Mrs. Dean: I thank the hon. Gentleman.

On the specific points in the consultation, I believe that it is right that working families tax credit or its replacement should be used to recognise deprivation, not just in the education funding formula but in areas such as social services and EPCS. With the drive to get people into work, it is logical to use the working families tax credit as a measure of need to reflect the fact that those on low incomes have similar requirements to those who are unemployed.

With regard to the area cost adjustment, I support Staffordshire county council's view that to base the education area cost adjustment on house price variations would not accurately reflect increased living costs. It would also be unwise to base any adjustments on such a variable factor. Although I support ACA2, I am disappointed that all the options for the area cost adjustment are based on the general labour market theory. I believe that it would be better to recognise the average wages in the public sector, especially since large groups of local authority employees such as teachers, police officers and firefighters are on national pay scales. It has been said that it is difficult to use specific costs because of the difficulties for some authorities in recruiting and retaining staff. However, it should be recognised that the wage bills in authorities such as Staffordshire can be high because of the low turnover of staff. Some 72 per cent. of classroom teachers in Staffordshire are on the top of the main scale or have progressed through the upper pay spine.

The disadvantages faced by Staffordshire schools are demonstrated by the authority's pupil-teacher ratios. The average figure in primary schools in Staffordshire is 23.2, compared with 22.5 for England. Secondary schools are similarly disadvantaged, with pupil-teacher ratios of 17.3 compared with 16.9 for England.

I have grave concerns about the proposals for resource equalisation if the result is to reward authorities which have traditionally been high spenders and which have spent above the standard spending assessment. Others, such as Staffordshire, which have stuck to the rules in the past should not be penalised. We should be looking at need rather than historical spend.

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I cannot overstate the strength of feeling in Staffordshire, particularly with regard to education funding. Many parents recognise the extra funding for schools; indeed, it is important to recognise that the above-inflation increases that we have received in recent years are reflected in improvements in our classrooms. Between 1992 and 1995, Staffordshire's teaching force fell by about 5 per cent., while pupil numbers rose by about 4.7 per cent. That situation was completely reversed between 1999 and 2002, with pupil numbers falling by 0.8 per cent., while teaching staff increased by 4.1 per cent. However, the gap between other shire counties in the south-east and authorities such as Staffordshire remains totally unacceptable. I hope that the strength of the arguments made by the f40 group, the northern alliance and authorities such as Staffordshire will be recognised and acted upon by Ministers.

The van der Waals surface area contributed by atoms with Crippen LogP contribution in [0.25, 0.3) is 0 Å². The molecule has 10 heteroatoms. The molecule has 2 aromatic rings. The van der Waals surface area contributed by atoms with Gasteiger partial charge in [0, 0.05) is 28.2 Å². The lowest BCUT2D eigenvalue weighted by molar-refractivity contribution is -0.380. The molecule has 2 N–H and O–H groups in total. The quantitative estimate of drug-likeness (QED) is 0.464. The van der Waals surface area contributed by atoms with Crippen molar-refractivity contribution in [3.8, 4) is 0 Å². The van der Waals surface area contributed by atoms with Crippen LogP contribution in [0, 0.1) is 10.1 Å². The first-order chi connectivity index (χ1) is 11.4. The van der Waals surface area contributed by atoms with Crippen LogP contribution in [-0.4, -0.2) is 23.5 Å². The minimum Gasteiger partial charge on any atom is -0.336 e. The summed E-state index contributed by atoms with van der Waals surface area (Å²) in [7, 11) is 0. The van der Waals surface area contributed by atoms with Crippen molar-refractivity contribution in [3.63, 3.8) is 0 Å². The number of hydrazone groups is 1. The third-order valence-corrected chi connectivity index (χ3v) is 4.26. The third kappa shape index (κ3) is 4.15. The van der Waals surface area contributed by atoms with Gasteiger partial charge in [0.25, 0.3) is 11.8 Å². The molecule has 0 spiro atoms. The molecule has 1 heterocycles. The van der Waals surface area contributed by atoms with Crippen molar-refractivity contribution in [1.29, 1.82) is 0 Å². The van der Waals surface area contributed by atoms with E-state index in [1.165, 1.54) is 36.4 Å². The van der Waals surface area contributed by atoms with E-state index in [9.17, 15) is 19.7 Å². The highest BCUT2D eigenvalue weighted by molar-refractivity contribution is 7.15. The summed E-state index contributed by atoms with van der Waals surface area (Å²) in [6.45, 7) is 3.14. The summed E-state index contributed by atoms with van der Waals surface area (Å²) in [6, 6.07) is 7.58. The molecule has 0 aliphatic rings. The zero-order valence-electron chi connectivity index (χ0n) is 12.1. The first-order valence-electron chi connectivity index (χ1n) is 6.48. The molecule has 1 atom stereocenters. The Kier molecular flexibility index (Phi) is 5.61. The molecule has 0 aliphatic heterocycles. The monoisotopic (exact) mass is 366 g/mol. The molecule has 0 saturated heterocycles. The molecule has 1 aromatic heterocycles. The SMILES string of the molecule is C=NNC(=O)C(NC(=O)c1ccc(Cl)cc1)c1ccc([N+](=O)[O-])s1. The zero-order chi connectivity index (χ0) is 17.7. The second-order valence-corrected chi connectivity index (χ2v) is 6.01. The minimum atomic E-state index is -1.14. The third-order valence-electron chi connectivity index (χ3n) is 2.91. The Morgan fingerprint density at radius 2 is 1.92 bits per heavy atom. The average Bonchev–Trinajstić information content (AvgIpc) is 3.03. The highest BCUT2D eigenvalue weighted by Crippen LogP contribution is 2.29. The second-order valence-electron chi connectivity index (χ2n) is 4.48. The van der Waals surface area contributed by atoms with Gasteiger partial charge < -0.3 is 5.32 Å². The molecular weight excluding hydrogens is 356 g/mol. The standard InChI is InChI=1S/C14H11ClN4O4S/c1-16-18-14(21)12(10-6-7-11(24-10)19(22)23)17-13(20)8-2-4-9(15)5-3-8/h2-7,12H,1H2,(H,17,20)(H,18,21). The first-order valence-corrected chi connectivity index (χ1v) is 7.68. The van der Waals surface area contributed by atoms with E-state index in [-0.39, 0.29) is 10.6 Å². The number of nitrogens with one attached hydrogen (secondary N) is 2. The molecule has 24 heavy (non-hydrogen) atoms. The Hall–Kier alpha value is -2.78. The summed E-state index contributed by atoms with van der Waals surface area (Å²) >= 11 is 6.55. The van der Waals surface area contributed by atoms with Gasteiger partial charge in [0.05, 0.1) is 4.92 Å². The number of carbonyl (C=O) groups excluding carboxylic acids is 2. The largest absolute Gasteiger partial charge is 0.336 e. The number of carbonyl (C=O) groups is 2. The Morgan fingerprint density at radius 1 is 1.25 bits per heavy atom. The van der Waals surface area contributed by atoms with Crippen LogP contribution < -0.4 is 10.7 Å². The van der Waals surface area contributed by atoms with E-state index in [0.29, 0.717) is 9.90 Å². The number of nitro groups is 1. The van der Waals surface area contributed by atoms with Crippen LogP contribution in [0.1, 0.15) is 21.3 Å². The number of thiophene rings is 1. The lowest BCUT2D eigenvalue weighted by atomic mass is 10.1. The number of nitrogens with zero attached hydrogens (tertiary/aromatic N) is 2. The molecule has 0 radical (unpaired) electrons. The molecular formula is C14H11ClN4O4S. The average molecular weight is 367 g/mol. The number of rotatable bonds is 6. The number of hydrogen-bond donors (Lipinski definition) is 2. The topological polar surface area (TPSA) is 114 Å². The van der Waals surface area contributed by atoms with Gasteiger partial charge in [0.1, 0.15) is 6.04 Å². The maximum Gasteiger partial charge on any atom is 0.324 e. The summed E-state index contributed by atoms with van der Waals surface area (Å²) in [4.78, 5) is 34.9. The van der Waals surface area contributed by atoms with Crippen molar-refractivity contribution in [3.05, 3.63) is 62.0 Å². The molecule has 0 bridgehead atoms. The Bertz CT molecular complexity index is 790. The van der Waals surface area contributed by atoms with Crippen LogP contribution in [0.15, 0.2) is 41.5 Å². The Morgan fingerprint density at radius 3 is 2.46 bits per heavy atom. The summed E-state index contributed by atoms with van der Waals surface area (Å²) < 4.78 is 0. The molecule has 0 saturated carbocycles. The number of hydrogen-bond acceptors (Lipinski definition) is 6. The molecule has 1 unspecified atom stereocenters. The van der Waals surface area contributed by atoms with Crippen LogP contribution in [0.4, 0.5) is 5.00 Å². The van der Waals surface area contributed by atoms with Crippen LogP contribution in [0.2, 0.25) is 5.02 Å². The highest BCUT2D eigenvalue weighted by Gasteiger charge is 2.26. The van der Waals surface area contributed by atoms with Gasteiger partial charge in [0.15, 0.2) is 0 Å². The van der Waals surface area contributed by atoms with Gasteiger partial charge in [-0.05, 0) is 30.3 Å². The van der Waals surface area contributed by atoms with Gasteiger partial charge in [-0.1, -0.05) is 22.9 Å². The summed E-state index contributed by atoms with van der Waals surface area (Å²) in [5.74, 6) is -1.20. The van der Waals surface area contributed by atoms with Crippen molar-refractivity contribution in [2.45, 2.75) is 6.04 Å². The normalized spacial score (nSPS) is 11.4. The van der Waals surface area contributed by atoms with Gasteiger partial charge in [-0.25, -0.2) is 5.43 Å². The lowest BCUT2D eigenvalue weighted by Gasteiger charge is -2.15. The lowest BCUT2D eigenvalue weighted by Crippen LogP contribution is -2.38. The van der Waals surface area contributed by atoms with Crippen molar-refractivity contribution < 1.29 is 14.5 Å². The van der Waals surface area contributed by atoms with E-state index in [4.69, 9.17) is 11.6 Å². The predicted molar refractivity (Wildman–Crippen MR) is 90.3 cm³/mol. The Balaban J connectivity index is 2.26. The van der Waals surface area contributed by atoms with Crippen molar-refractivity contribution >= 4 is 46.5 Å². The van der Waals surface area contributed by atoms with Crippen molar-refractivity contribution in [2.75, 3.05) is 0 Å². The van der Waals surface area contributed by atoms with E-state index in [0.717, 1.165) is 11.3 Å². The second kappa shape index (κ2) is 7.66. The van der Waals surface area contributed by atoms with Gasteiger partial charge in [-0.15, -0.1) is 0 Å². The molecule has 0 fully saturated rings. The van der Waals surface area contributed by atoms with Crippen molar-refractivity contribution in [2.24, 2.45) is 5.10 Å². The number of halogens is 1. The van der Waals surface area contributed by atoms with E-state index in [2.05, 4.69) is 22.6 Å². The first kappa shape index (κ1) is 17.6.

Briefly, on the options for change for other services, I support the response of Staffordshire county council to the consultation regarding social services, fire and highway maintenance, as well as option 3 for EPCS, which is supported by both the county council and East Staffordshire borough council.

There is concern in Staffordshire that the great strides that have been made in recent months in improving policing may be jeopardised by several of the options put forward. Staffordshire police authority could lose more than #5 million in the worst-case scenario. While I recognise that any changes to the formula would be phased in, I hope that Staffordshire is not disadvantaged by a new formula. Therefore, I support police formula l and believe that the sparcity component weight should be increased to at least 1.4 per cent. to avoid losses to rural police authorities with the incorporation of the rural police fund into the main formula.

I hope that in their forthcoming consideration of the representations that have been made to them, Ministers will take into account the concerns of residents of Staffordshire.